Professor Profile: Lisa Molix promotes student engagement through her roles on campus

Michael Chen, Associate News Editor

Elana Bush | Photography Editor

While many professors are rarely seen outside their classrooms and offices, Professor Lisa Molix breaks this mold. From dinners at Bruff to attendance at events around campus, Molix is easily found, sometimes accompanied by her husband and two children.

In an academic capacity, however, Molix serves as an associate professor of psychology, teaching classes such as Introduction to Social Psychology, Experimental Social Psychology and Intergroup Relations. After graduating with a Ph.D. of Psychological Science from the University of Missouri in 2007, Molix sought an occupation that combined her love for science and a love for engagement.

“Being a theatre kid in middle and high schools, teaching came naturally to me because it allows me to present information in a way that is engaging.” Molix said. “To decide to be an academic it was an easy decision. This is my bag. Students are my people. Thinking about this critically, changing the science, is an easier fit to me than in applied settings. I am more in the knowledge creation side of a thinker than the knowledge application side of a thinker.”

Molix is also involved with numerous research projects in the School of Science and Engineering. An altruist, Molix performs research on intergroup relations and attempts to improve the well-being of marginalized people. She runs several community service projects with her graduate and honors students, most of which examine the interactions of marginalized communities.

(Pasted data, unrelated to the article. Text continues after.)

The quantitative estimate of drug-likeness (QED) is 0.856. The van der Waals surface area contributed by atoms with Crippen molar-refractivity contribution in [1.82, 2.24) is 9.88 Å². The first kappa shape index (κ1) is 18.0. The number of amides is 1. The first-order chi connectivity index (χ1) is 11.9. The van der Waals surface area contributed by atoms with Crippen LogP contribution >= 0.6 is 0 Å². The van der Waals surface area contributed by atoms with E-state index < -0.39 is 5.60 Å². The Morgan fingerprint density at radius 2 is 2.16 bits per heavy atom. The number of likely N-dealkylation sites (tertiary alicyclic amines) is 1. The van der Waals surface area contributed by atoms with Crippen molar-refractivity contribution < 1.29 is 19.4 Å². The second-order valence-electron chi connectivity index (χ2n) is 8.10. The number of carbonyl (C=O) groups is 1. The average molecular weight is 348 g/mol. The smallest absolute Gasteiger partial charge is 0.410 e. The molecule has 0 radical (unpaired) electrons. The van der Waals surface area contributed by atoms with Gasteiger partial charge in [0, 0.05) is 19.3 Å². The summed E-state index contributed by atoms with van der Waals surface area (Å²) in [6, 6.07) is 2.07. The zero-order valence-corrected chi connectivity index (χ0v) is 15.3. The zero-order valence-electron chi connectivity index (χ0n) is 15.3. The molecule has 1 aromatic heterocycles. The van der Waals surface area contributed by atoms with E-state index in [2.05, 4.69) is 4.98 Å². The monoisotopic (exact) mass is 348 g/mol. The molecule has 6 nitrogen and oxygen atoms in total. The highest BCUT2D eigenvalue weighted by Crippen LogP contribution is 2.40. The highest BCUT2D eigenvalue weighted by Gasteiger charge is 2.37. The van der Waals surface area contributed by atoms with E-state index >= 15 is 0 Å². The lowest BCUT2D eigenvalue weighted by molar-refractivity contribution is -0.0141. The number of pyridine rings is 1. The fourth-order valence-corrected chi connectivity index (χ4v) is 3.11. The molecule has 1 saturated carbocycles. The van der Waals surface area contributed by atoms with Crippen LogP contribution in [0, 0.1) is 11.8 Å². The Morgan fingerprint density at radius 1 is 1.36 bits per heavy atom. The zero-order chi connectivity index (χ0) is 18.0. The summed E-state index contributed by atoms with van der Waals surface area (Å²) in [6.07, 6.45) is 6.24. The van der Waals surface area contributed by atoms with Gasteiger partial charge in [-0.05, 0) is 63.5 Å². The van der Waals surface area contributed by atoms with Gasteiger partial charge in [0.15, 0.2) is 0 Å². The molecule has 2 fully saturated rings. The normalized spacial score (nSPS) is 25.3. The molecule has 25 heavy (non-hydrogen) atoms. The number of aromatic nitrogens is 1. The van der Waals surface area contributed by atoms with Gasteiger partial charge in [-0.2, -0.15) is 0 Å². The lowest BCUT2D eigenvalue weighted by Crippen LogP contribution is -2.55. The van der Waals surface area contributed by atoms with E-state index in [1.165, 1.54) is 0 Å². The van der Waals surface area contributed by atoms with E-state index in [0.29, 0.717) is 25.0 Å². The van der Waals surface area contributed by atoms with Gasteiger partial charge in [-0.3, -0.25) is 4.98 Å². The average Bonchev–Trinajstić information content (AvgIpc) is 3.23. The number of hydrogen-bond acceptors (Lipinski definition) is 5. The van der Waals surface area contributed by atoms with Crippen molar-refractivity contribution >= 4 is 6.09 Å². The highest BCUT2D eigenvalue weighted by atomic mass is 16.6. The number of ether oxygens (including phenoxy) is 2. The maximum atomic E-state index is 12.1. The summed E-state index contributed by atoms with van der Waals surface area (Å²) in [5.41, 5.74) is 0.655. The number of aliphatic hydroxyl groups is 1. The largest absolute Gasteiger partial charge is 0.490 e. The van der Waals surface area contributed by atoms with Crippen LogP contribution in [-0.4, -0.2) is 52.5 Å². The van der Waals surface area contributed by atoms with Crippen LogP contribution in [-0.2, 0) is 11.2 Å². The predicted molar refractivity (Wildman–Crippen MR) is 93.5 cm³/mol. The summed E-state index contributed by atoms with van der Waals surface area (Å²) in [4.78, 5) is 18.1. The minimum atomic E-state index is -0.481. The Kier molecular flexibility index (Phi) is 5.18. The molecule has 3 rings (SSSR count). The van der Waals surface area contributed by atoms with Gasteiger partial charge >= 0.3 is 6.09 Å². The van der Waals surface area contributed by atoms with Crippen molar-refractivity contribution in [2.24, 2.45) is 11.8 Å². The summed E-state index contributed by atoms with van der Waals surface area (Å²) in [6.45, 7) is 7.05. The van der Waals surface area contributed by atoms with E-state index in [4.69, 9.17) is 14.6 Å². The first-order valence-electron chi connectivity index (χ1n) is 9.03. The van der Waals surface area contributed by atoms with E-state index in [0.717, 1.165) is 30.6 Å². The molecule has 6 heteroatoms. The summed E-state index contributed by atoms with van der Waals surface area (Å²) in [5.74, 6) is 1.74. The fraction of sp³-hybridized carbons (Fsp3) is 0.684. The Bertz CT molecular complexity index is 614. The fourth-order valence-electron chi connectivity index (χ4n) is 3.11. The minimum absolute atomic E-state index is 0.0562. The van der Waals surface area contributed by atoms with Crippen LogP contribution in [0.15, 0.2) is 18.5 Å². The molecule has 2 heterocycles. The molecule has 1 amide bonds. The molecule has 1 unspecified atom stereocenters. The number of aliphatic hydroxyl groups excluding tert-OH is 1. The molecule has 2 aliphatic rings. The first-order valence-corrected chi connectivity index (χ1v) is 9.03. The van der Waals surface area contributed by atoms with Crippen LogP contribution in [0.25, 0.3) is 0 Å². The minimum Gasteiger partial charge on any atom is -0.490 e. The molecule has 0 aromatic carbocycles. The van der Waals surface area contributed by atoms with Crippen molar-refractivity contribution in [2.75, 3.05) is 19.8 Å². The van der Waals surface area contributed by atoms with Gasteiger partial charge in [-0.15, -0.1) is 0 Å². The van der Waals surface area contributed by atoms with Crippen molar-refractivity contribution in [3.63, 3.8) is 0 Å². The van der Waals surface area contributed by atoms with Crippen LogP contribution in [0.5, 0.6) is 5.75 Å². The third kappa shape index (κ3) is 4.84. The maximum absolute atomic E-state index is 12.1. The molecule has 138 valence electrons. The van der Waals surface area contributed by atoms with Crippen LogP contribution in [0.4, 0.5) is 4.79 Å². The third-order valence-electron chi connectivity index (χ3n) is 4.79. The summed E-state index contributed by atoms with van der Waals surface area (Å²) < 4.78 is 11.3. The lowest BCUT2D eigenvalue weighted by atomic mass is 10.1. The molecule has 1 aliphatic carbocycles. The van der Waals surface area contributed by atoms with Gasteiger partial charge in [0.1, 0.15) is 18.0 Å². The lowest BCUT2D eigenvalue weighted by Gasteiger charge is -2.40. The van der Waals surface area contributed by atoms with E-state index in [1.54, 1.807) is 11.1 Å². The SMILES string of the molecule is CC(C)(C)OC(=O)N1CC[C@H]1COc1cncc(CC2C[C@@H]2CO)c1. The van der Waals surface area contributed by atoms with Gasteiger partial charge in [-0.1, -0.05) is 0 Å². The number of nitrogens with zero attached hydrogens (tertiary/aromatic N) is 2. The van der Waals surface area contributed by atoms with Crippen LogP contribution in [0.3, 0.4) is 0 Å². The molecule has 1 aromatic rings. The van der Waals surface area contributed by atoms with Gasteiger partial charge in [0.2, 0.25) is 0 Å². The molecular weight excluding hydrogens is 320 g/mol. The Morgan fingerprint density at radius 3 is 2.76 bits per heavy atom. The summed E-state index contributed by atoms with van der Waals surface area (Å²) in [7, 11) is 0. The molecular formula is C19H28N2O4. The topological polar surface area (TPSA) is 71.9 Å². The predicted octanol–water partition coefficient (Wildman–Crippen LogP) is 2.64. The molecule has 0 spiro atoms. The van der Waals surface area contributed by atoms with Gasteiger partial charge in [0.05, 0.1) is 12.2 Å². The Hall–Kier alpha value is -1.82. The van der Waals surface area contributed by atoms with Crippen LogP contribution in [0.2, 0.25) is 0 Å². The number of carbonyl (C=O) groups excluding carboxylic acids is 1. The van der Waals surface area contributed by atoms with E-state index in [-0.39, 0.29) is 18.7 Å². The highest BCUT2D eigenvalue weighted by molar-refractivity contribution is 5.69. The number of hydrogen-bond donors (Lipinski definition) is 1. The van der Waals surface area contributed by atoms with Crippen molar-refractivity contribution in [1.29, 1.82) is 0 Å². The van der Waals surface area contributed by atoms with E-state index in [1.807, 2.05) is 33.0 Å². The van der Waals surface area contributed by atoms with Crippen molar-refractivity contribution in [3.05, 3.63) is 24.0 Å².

“Currently, we are centering on mostly on-campus studies and some international or natural crowdsourcing projects, such as QualTrax,” Molix said. “Basically, it is about trying to better understand how people feel in intergroup interactions.”

After being at Tulane for several years, Molix broadened her scope of on-campus activities by becoming Resident Professor of the Barbara Greenbaum House. The Residential Faculty Mentor program, according to Tulane’s Academic Engagement department, works on promoting full-time faculty engagement with undergraduate students in residence halls, which inspires them to learn more about the world around them. Molix’s excitement to participate in this program, however, stems from her undergraduate college years.

“I was an RA in college, and I really enjoyed it. I always knew people were integrating their academic faculty life with the residence halls for academic engagement for students,” Molix said. “I thought this position would allow me to get the best of both experiences — the fun that I had as an RA with my academic life. It has given me a lot of group activities, which are time-consuming, but I think it is worth it.”

Through her positions as a professor and a residence hall mentor, Molix is a strong advocate for faculty-student engagement and hopes to improve the breadth of programs like these.

“I do talk to students about homesickness, time management, juggling too much, and their niche on campus,” Molix said. “I also talk to people who have concerns with depression, which can be part of the student experience. I think having somebody in the halls … is really helpful in finding people discover their fit.”

This type of engagement is what encourages Molix to connect with her students more, claiming that she is able to understand more about the actions that her students take and vice versa.

“Engaging with people in this way may make you seem more approachable, and I am really comfortable with that,” Molix said.

Outside of her role as a teacher and mentor, Molix enjoys hiking in the mountains, something that she is missing in Louisiana. Regardless, Molix enjoys the mild climate of New Orleans and going to the city’s various community-centric festivals.

“There is a laid-back attitude in this city,” Molix said. “I like the diversity of the city so my kids can have interactions with different kinds of people. I feel like there’s something for most types of people here if you look for it.”

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